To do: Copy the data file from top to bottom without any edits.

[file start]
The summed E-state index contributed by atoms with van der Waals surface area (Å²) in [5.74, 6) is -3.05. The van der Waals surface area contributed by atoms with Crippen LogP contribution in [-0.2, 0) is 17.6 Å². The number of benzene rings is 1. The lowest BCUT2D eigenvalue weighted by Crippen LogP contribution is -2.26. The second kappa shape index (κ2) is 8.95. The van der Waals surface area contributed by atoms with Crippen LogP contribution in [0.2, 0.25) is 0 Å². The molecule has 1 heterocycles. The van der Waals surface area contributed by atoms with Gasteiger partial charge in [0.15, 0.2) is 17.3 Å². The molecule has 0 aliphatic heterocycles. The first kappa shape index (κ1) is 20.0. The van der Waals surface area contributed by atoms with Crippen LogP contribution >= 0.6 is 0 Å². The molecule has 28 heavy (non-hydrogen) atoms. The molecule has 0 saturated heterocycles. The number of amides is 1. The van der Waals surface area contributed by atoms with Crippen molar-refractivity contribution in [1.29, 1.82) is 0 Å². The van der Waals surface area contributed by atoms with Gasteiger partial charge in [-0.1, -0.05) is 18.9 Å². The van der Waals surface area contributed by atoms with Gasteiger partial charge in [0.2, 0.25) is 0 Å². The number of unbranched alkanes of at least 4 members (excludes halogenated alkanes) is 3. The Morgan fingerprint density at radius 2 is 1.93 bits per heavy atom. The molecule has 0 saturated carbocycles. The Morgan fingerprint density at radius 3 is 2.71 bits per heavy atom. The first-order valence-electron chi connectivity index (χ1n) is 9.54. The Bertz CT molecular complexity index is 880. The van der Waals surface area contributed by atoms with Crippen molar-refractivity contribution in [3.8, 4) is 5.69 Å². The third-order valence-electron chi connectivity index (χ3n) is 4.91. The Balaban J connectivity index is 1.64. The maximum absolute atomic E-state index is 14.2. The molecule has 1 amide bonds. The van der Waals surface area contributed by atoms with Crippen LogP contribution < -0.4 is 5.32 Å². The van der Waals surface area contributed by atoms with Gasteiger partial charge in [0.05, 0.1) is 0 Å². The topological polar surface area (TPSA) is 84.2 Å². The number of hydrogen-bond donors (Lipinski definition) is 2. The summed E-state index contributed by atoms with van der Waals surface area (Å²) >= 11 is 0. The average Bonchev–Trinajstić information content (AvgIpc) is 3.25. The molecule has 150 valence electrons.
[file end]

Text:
The summed E-state index contributed by atoms with van der Waals surface area (Å²) in [5.74, 6) is -3.05. The van der Waals surface area contributed by atoms with Crippen LogP contribution in [-0.2, 0) is 17.6 Å². The number of benzene rings is 1. The lowest BCUT2D eigenvalue weighted by Crippen LogP contribution is -2.26. The second kappa shape index (κ2) is 8.95. The van der Waals surface area contributed by atoms with Crippen LogP contribution in [0.2, 0.25) is 0 Å². The molecule has 1 heterocycles. The van der Waals surface area contributed by atoms with Gasteiger partial charge in [0.15, 0.2) is 17.3 Å². The molecule has 0 aliphatic heterocycles. The first kappa shape index (κ1) is 20.0. The van der Waals surface area contributed by atoms with Crippen LogP contribution >= 0.6 is 0 Å². The molecule has 28 heavy (non-hydrogen) atoms. The molecule has 0 saturated heterocycles. The number of amides is 1. The van der Waals surface area contributed by atoms with Crippen molar-refractivity contribution in [1.29, 1.82) is 0 Å². The van der Waals surface area contributed by atoms with Gasteiger partial charge in [-0.1, -0.05) is 18.9 Å². The van der Waals surface area contributed by atoms with Gasteiger partial charge in [0.2, 0.25) is 0 Å². The number of unbranched alkanes of at least 4 members (excludes halogenated alkanes) is 3. The Morgan fingerprint density at radius 2 is 1.93 bits per heavy atom. The molecule has 0 saturated carbocycles. The Morgan fingerprint density at radius 3 is 2.71 bits per heavy atom. The first-order valence-electron chi connectivity index (χ1n) is 9.54. The Bertz CT molecular complexity index is 880. The van der Waals surface area contributed by atoms with Crippen molar-refractivity contribution in [3.8, 4) is 5.69 Å². The third-order valence-electron chi connectivity index (χ3n) is 4.91. The Balaban J connectivity index is 1.64. The maximum absolute atomic E-state index is 14.2. The molecule has 1 amide bonds. The van der Waals surface area contributed by atoms with Crippen LogP contribution < -0.4 is 5.32 Å². The van der Waals surface area contributed by atoms with Gasteiger partial charge in [0.05, 0.1) is 0 Å². The topological polar surface area (TPSA) is 84.2 Å². The number of hydrogen-bond donors (Lipinski definition) is 2. The summed E-state index contributed by atoms with van der Waals surface area (Å²) >= 11 is 0. The average Bonchev–Trinajstić information content (AvgIpc) is 3.25. The molecule has 150 valence electrons.